History and Origin

Kanha originally formed a part of the Gondwana or the "land of the Gonds". The forests were inhabited by two aboriginal tribes, the Gond and the Baiga. The tribes practised shifting cultivation and subsisted on forest produce.

Kanha is one of the oldest wildlife sanctuaries in India.
It was declared as Reserve Forest in 1879 and upgraded to a Wildlife Sanctuary in 1933. Part of this was denotified later. The Raja of Vijayanagaram shot 30 tigers between 1947 and 1951. This caused a great uproar.

Kanha was notified as a National Park in 1955 and declared a Tiger Reserve in 1973.
Today, the core zone of 940 sq. km which is a national park, and buffer zone of 1,009 sq. km - a total area of 1,949 sq km - form the Kanha Tiger Reserve. Phen Wildlife Sanctuary (110 sq. km) serves as a 'satellitic' micro core.




Baigas are among the oldest inhabitants of India. They are skilled woodsmen, practised shifting cultivation and survived largely by hunting and gathering honey, herbs, gum, flowers and fruits from the forest. These and handicraft items like mats, umbrellas and baskets are bartered for cloth, salt, utensils and ornaments in the weekly bazaars.

They have remarkable first-hand knowledge of animals and plants. Naturally, they make very good trackers. In Kanha if you have a Baiga for a guide, you couldn't have asked foranyone better.


Gonds have a racial affinity with the aborigines of Australia.

They speak various dialects of Gondi, an unwritten language. Some have lost their own language and speak Hindi, Marathi or Telugu.

They practised shifting cultivation and worship nature, village deities and ancestors.



The forests of Kanha are replete with folklore and legends. It was here that some events of the Ramayana are said to have taken place. The stories of Kipling's Jungle Book are also based on Kanha. The tribals have their share of folklore and, of course, shikar stories are countless.

The Tale of Shravan Kumar

According to the great Indian epic Ramayana, Shravan Kumar was taking his blind parents on a pilgrimage. As the legend has it, he was passing through the forests of Kanha when King Dasharatha, the father of Lord Rama, was hunting in these forests.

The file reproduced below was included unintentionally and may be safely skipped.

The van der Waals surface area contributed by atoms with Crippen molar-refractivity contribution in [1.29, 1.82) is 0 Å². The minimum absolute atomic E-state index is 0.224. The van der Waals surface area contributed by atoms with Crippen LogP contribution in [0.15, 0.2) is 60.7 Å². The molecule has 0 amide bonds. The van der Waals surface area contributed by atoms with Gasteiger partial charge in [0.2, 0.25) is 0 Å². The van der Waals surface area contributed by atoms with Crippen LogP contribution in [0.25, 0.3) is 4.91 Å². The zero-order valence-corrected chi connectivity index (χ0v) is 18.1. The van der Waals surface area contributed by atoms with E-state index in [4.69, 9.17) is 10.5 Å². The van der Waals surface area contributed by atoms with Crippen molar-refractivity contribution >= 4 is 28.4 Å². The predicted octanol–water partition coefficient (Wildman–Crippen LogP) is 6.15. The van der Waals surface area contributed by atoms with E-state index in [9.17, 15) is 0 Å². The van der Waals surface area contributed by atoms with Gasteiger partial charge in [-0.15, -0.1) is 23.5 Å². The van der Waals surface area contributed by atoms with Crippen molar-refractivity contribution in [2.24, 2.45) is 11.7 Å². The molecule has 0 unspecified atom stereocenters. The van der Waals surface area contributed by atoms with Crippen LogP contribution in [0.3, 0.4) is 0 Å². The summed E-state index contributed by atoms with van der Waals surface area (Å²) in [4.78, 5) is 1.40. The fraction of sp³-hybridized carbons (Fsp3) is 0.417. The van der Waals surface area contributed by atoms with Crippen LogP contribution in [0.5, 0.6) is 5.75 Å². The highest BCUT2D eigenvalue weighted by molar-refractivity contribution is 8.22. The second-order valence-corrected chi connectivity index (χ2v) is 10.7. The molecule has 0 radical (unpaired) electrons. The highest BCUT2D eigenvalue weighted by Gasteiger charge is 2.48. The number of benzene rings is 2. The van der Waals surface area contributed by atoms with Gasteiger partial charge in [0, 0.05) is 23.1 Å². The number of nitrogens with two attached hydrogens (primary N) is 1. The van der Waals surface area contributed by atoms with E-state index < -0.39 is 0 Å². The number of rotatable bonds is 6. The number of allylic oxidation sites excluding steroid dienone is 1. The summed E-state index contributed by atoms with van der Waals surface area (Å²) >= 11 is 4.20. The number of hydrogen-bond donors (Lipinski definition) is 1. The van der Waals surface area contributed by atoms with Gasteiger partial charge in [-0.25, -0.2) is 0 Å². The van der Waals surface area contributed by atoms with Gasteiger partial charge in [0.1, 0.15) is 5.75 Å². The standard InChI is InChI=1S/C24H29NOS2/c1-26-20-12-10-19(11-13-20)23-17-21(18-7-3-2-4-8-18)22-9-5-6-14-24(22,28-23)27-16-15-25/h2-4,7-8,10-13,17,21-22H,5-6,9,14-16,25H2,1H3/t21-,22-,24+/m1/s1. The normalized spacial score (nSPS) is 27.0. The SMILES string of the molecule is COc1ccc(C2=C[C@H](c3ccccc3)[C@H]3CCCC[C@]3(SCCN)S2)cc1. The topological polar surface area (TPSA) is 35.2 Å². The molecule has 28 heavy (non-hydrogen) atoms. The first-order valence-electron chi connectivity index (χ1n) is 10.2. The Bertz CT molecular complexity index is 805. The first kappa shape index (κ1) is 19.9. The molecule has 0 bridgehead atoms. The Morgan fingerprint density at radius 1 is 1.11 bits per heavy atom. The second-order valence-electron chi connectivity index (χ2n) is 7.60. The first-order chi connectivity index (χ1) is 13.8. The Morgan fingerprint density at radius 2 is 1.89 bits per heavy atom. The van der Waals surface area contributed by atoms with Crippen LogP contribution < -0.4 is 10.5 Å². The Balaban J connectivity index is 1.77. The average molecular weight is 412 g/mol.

One evening, Shravan Kumar went to a tank for water for his thirsty parents. King Dasharatha, in the darkness mistaking thesound of Shravan's pitcher being dipped in the pool for a deer drinking water, killed Shravan.

Hearing Shravan's cry, King Dasharatha rushed to the spot and discovered his mistake. Before breathing his last Shravan asked the king to carry the water to his thirsty parents. When Shravan's parents learnt of their son's death, they cursed King Dasharatha that just as they would die pining for their son he, too, would die without his beloved sons at his death-bed.

Shravan Tal, a small tank in the central Kanha meadows, is the site where the episode is believed to have taken place. Other spots connected to this story are Dasharatha Machan, the place from where King Dasharatha shot the arrow, and Shravan Chita, the place where Shravan is said to have been cremated.

How Kanha got its name

There are many stories about how Kanha got its name. Some say it comes from kanhar, a type of clayey soil found in the area. Others say the area is named after Kanva, a holy sage who once lived here and was the father of Shakuntala, the lead character in Kalidasa's famous play Abhigyan Shakuntalam.

The tale of Lapsi Shikari

An expert hunter and guide, Lapsi had a reputation of never missing a target. Lapsi was accompanying game sportsmen in the jungle when he had a close encounter with a tiger. He fought bravely but was killed. Lapsi is said to have died in 1930 and a gravestone has been erected at the spot as a memorial to his courage.This place is popularly known as Lapsi Kabar.

Bansi and the tiger

Bansi, a Baiga tribal, was a seasoned tracker. He had a hair-raising encounter with a sub-adult tiger one morning.